In Lesson #5 of my last article, 5 Lessons Learned in Redesigning America's First Health Insurance Exchange, I proposed a decision tool as one strategy to encourage users to think about total cost of ownership (TCO): a wizard would ask the consumer questions about their past health service usage, comfort with risk, etc., and would respond with a list of plans for the consumer to consider.
Unfortunately, this is a large technical undertaking, requiring a lot of data crunching, extensive user testing, and time.
Considering the already huge task load for each U.S. state to launch a healthcare exchange, are there any interface-centric ways to encourage TCO thinking? Let's start by taking a look at the TCO comparisons consumers are already comfortable performing.
Plan B: Leverage how consumers already shop
Price discovery in the supermarket via apples-to-apples comparisons
In most grocery stores consumers are given the gem of "unit price"—the secondary item price label, usually in orange. The unit price lets the consumer do an instant value comparison between products of different sizes and weights.
That "value"-size olive oil for $19.99 is suddenly seen as a good value when its unit price is 20% less than the smaller size.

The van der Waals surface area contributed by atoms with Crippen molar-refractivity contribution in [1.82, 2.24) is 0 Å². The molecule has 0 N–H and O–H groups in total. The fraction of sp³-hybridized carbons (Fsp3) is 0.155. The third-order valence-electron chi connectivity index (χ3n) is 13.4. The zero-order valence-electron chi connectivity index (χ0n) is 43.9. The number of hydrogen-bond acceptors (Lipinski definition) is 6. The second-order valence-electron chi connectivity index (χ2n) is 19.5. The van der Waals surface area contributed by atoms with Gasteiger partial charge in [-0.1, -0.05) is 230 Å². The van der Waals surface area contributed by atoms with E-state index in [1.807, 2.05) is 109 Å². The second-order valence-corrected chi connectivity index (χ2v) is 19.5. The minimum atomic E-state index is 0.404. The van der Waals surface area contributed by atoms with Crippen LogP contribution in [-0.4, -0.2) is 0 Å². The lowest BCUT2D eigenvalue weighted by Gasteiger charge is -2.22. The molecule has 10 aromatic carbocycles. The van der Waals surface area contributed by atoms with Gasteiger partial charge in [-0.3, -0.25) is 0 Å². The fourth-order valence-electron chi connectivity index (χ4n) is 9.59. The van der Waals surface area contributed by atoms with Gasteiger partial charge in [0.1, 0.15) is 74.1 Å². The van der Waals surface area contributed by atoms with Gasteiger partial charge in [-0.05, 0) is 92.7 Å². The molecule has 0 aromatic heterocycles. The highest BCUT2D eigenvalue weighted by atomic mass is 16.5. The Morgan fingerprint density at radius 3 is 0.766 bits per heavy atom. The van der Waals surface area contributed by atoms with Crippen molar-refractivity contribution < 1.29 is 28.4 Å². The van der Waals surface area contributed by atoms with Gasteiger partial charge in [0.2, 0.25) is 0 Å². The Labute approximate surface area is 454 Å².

This is familiar value comparison territory for any head-of-household. Unit prices solve the problem of determing the initial costs for similar products that are just different enough to evade an apples-to-apples comparison.
Consumers can already choose a cell phone plan easily
When shopping for a wireless plan a consumer thinks about how many minutes, texts, and how much data transfer (for smartphones) they used in the past—and estimate whether their usage in the future will be more or less. They look at how much overages cost (40-cents a minute, 25-cents a text, etc.). They inevitably decide between playing it safe and spending extra each month to ensure they avoid overages. Or, they risk it, and choose a plan with a low price in which they run the risk of incurring overages.